iPhupho L’ka Biko

The power and greatness of the Black African child has been lost in the buried chapters of ancient history and in the misrepresentation of recent history. The older generation is tattooed with scars of battles fought while the younger generation carries the weight of those traumas in their bones. The broken lens through which we view ourselves as a people has distorted the image we have of ourselves and destroyed the value we once placed on one another.

But music can help us heal. Music can help us find our way back to our Origin.

Origin will tell us who we are instead of who we have been conditioned to be.

Origin will tell us what we are capable of, instead of what we have been limited to.

Origin will reignite the fire of purpose and power that lies dormant beneath the layers of propaganda and despair.

Where is this Origin you ask.

Well…God; because uThixo ukhona.

But if that’s too farfetched for you and a more human reference is your preference, then perhaps a study of those that came before will set you on the path to discover the truth and its counterfeits. When we remember people who once lived on this planet, we actually remember what they stood for and the baton they passed on to us. Once discovered or remembered, the principles they embodied can be dusted off and re-used in this day and age. The digging and reflection may bring many questions to the fore, some of which will be who am I, whose am I and why do I matter?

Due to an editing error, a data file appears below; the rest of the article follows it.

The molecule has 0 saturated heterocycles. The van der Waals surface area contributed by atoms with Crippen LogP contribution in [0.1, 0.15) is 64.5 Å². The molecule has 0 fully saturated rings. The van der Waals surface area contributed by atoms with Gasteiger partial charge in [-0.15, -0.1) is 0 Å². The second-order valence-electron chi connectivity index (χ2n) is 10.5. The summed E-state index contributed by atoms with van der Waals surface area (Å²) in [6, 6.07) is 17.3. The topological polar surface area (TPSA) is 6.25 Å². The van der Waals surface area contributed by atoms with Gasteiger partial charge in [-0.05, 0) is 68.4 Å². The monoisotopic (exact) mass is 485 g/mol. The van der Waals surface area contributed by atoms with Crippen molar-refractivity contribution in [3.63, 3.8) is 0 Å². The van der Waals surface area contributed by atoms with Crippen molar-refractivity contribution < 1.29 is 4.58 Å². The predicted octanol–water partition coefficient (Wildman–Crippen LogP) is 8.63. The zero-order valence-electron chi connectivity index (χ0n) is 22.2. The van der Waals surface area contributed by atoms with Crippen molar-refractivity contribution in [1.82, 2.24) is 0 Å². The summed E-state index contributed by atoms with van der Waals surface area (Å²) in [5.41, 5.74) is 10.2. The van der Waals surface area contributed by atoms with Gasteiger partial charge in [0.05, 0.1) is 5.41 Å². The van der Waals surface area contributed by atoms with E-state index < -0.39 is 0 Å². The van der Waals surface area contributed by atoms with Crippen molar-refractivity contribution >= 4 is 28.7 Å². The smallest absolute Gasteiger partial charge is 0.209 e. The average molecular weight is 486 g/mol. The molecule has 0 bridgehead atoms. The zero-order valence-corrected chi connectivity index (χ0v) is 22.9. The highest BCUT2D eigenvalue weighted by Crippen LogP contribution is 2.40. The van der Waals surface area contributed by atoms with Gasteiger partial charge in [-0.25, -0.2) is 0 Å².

In a setting where you’re either a number in queue or a statistic on a run sheet, it’s easy to lose the essence of living in the hustle of existing. iPhupho L’ka Biko is doing some much needed repair work to restore the Black African child’s psyche by speaking to the parts within us that no longer feel. The battle is no longer a violent outburst, it’s more of a silent turmoil with self, birthed by the disappointment of being sidelined by people who look and speak like us. The torment lies heavily on our subconscious that we’ve settled for whatever crumbs are available, but here is a band that’s using the most powerful tool, music, to repair the damage and return us as a people to a posture of power and purpose.

The quality of a place depends greatly on the quality of its inhabitants. For Mzantsi to return to Azania or even better, we (the people), have to be better and lip service is not enough. Beyond having principles, sound principles at that, we have to be people of action. A band like iPhupho L’ka Biko is instrumental to the people we will become, because every journey, every struggle, and every victory has a song. This band has reignited conversations that lost their spark to the blowing winds of life. They are mirroring our true selves back to us and what we choose to do with the image is entirely up to us; although it is hard to know and continue living ignorantly and iPhupha L’ka Biko is making it very difficult (rightfully so) to stay ignorant.

iPhupho L’ka Biko is not only a musical ensemble, they are an evolutionary movement using the medium of music to reconnect the Black African psyche to its origin. Because being woke is no longer enough, it’s time to be awakened.